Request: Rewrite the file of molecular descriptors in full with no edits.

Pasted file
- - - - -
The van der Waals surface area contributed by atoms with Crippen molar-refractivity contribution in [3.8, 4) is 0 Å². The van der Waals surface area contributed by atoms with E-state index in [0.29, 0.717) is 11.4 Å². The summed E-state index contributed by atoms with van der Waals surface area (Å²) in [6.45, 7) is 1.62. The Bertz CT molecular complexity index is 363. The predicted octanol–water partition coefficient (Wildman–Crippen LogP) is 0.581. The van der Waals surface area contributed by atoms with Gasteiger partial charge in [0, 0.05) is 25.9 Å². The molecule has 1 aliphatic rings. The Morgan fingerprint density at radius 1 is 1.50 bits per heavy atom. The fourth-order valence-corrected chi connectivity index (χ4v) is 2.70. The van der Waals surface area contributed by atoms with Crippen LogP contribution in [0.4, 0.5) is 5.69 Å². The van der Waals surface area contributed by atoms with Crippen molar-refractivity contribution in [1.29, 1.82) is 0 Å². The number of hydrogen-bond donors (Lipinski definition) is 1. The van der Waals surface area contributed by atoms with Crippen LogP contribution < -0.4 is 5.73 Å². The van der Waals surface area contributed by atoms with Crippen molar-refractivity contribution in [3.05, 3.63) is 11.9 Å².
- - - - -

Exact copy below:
The van der Waals surface area contributed by atoms with Crippen molar-refractivity contribution in [3.8, 4) is 0 Å². The van der Waals surface area contributed by atoms with E-state index in [0.29, 0.717) is 11.4 Å². The summed E-state index contributed by atoms with van der Waals surface area (Å²) in [6.45, 7) is 1.62. The Bertz CT molecular complexity index is 363. The predicted octanol–water partition coefficient (Wildman–Crippen LogP) is 0.581. The van der Waals surface area contributed by atoms with Gasteiger partial charge in [0, 0.05) is 25.9 Å². The molecule has 1 aliphatic rings. The Morgan fingerprint density at radius 1 is 1.50 bits per heavy atom. The fourth-order valence-corrected chi connectivity index (χ4v) is 2.70. The van der Waals surface area contributed by atoms with Crippen LogP contribution in [0.4, 0.5) is 5.69 Å². The van der Waals surface area contributed by atoms with Crippen molar-refractivity contribution in [1.29, 1.82) is 0 Å². The number of hydrogen-bond donors (Lipinski definition) is 1. The van der Waals surface area contributed by atoms with Crippen LogP contribution < -0.4 is 5.73 Å². The van der Waals surface area contributed by atoms with Crippen molar-refractivity contribution in [3.05, 3.63) is 11.9 Å².